As an Australian citizen living abroad a depressing feature of current electoral politics at home has been the race to the bottom on policy for asylum-seekers arriving by boat to Australia. The reasons for which the new policy of summarily deporting all boat arrivals to Papua New Guinea for refugee processing and resettlement are contrary to Australia’s international obligations have been ably articulated by Ben Saul and others.
However, an allied issue in the boat people debate has been the feasibility of “stopping the boats” at sea. The leader of the Coalition opposition, Mr Tony Abbott, has claimed “it’s standard naval practice to intercept and turn around boats on the high seas,” and Coalition policy has also reportedly “annoyed Indonesia by insisting Jakarta is open to talking on turning back boats when it most definitely is not”. Nonetheless, Mr Abbot has suggested that the “US Coast Guard has been turning boats around in the Caribbean for years” and that this points to maritime interception as a viable policy option.
So does US Coast Guard migrant interdiction provide a model Australia could adopt? In my view: no. The US Coast Guard does intercept thousands of migrants at sea every year from Cuba, Haiti and the Dominican Republic, but only under a very different operational and legal framework to that being proposed in Australia.
The three most important differences are: (1) the US Coast Guard does not turn back or tow back boats, it operates by removing migrants from their boats onto Coast Guard vessels; (2) it only returns interdicted migrants to their country of departure under bilateral agreements or with case-by-case consent; and (3) the US takes the view it is not strictly bound by its refugee protection obligations when it intercepts persons at sea (though it may chose to apply them).
First, the Coast Guard always removes interdicted migrants from their boats. The usual justification for this practice is simply that is save lives. Indeed, there is a duty under the law of the sea to rescue persons in distress at sea (Article 98, UNCLOS). Once migrants are rescued the question is, obviously, what to do with them.
The US has concluded agreements governing the return migrants to various countries over time and those countries sometimes impose conditions. For example, under the terms of its 1981-1994 agreement with Haiti the US had to agree to the presence (if requested) of a Haitian naval officer aboard vessels engaged in intercepting Haitian migrants. (Since 1994 returning migrants to Haiti requires case-by-case authorisation.) Agreements concluded on migrant return with Cuba in 1994 and 1995 were contingent on the US guaranteeing expanded opportunities for Cubans to migrate legally to the US. Under these agreements with Cuba, the US has achieved great success in preventing ‘rafters’ attempting to make the crossing to Florida; however, this has resulted in more crossings being made at night in overcrowded and unlit speedboats operated by people smugglers. Under the US-Dominican Republic agreement of 2003 the US has the right to intercept migrant boats leaving the Dominican Republic and the Dominican Republic agrees to facilitate their return. To the extent the US Coast Guard has a safe and effective policy of migrant interception and return, it is reliant on the cooperation of the country from which the migrants departed – preferably negotiated in advance and in writing. (See Chapter 8 of my book; I’ve checked, all the agreements cited remain in force.)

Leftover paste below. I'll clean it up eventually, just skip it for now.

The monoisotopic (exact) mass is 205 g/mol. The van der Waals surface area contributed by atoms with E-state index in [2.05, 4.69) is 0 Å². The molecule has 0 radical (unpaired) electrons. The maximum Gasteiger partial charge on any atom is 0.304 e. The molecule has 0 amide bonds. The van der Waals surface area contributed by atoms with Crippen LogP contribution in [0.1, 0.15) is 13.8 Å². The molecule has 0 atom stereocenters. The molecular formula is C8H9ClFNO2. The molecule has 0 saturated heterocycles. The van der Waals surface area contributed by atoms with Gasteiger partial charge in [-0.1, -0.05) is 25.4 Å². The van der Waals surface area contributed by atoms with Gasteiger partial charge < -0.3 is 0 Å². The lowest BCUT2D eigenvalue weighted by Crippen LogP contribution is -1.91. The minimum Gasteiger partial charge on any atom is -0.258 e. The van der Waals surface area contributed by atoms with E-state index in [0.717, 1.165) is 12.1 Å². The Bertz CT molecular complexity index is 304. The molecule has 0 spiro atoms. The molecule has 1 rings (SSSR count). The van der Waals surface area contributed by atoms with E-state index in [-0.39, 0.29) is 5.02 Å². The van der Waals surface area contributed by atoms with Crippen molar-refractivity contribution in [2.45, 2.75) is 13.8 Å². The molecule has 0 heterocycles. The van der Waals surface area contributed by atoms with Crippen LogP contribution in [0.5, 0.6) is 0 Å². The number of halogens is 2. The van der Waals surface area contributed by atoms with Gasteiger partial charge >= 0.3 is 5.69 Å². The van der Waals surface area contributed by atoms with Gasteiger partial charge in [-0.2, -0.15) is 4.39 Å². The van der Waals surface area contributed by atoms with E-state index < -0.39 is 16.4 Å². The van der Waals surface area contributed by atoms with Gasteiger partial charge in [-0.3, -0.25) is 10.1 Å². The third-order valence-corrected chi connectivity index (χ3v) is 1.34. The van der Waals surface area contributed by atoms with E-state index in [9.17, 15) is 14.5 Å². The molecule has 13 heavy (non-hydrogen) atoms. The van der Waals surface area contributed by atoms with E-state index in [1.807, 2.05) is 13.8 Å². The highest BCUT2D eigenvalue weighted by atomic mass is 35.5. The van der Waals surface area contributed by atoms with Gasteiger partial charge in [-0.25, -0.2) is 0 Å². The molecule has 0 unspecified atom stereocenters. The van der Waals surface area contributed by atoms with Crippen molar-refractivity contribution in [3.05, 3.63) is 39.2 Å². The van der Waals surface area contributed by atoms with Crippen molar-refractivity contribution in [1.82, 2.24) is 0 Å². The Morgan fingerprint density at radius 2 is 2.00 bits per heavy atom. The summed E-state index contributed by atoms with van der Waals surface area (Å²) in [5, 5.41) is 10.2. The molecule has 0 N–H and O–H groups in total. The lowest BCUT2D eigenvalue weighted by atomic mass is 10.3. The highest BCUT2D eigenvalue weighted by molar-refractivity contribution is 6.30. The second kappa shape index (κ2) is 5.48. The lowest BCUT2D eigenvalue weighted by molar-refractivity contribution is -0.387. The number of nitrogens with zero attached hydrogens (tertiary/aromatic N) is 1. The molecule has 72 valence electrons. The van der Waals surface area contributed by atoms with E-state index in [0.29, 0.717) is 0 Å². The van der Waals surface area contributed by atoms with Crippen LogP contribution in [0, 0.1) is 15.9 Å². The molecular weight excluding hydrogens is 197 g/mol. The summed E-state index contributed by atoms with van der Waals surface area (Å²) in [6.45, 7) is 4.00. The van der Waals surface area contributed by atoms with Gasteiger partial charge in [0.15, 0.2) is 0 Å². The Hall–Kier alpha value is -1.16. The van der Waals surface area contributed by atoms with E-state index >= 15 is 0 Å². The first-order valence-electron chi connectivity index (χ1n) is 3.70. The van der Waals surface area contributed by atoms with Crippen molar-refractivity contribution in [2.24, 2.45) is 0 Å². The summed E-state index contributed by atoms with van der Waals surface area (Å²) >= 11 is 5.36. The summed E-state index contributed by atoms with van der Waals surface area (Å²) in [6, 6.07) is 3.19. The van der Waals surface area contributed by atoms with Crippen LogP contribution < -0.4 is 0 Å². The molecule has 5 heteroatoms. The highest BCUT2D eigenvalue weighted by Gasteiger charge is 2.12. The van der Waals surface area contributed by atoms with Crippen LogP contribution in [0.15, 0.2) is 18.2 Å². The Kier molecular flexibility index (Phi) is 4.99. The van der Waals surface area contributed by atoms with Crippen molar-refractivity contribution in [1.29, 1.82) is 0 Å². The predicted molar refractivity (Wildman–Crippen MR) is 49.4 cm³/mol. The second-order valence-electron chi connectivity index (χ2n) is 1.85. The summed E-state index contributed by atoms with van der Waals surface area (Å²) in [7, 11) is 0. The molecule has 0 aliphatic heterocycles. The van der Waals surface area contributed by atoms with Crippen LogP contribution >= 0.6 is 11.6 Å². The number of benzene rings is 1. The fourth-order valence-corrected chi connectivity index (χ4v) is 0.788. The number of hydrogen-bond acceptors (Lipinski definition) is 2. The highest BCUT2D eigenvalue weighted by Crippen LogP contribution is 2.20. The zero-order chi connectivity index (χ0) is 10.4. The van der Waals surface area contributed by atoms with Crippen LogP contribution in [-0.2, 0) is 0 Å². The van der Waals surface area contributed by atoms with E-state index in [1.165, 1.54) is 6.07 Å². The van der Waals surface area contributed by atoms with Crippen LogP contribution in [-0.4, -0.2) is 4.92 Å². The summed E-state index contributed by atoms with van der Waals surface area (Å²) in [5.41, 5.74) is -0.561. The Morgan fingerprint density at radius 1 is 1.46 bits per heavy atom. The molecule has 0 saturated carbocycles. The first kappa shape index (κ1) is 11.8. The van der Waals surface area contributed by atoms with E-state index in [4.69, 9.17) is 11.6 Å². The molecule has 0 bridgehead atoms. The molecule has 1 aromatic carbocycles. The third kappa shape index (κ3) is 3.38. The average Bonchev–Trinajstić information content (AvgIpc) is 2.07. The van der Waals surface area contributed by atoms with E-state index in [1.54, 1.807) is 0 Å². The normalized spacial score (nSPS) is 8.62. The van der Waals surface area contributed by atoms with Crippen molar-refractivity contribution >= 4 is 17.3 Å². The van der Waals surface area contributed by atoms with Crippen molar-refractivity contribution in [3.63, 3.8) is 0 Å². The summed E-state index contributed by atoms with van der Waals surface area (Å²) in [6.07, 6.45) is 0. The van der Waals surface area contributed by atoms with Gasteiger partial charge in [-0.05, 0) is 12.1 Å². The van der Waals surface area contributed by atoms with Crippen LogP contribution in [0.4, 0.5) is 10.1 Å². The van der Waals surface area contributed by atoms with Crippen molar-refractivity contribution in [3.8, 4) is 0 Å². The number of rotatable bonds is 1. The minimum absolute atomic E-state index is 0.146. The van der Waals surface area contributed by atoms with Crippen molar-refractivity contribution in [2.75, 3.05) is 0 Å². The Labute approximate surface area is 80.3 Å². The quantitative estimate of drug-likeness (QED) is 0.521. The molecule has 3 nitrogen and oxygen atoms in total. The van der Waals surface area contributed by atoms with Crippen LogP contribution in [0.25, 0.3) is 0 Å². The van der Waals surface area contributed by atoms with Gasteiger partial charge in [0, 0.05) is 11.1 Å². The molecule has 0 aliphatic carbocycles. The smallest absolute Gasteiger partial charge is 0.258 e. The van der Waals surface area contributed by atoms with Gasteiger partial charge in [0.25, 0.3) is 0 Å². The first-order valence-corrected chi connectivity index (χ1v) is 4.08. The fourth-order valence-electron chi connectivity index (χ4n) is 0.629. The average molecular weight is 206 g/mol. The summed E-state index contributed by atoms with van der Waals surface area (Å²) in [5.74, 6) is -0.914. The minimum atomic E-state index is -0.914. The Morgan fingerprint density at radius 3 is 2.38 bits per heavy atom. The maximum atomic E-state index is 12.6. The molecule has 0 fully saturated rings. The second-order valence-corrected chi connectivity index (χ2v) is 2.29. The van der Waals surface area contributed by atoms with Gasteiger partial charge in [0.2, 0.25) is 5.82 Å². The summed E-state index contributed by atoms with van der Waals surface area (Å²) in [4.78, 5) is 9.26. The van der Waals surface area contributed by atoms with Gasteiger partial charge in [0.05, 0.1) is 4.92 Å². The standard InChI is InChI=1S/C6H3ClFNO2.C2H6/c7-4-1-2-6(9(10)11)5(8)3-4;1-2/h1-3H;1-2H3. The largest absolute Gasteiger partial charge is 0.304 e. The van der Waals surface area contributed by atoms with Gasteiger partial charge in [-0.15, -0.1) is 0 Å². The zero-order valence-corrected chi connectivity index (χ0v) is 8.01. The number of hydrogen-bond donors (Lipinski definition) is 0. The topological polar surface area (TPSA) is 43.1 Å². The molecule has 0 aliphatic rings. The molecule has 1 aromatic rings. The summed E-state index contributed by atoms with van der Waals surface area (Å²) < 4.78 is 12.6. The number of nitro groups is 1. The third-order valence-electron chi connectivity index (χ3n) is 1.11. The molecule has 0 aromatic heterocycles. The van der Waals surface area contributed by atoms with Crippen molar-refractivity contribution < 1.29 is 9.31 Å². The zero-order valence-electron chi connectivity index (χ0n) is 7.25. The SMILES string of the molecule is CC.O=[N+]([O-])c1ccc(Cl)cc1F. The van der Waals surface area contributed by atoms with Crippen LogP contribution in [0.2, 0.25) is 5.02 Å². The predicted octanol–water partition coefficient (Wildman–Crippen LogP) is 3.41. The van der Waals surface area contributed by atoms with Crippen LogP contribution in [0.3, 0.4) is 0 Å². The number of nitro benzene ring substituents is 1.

Compelling boats to return to their point of origin without such an agreement in place with their flag State would violate the Law of the Sea Convention. Other than cases such as slave trading and piracy, interference with the freedom of navigation of foreign vessels outside the territorial sea can only occur under treaty arrangements (Article 110, UNCLOS) or with case-by-case authorisation from the flag State.
The US approach is, perhaps, further facilitated by the fact it does not consider itself bound by the 1951 Refugee Convention when operating at sea (Sale v Haitian Centres Council). While it may conduct refugee screenings in such cases, that has not been its invariable policy. The US approach is thus open to the challenge that it may result in breaches of the Refugee Convention if it results in migrants being involuntarily returned to a place where they have a well-founded fear of persecution.
Indeed, one difficulty for Australia in adopting the US model would be that it has traditionally (and correctly) taken the view that once persons with asylum claims are removed onto an Australian government vessel, processing refugee claims become Australia’s responsibility. (E.g. the HMAS Swan incident of 1980 as detailed by R.P. Schaffer).
Nonetheless, the US has largely treated migrant interdiction as a question of rescuing people from unsafe boats and returning them to neighbouring States under previously negotiated agreements. It is certainly not a model of unilateral turn-backs or tow-backs.
Finally, one should note that such maritime operations are always fraught with hazard. Previous Australian efforts to tow vessels back to Indonesian waters, and not disembark those aboard so long as the craft involved remained even marginally seaworthy, resulted in loss of two lives in the SIEV-10 incident (see the SIEV-X report, pp.27-28).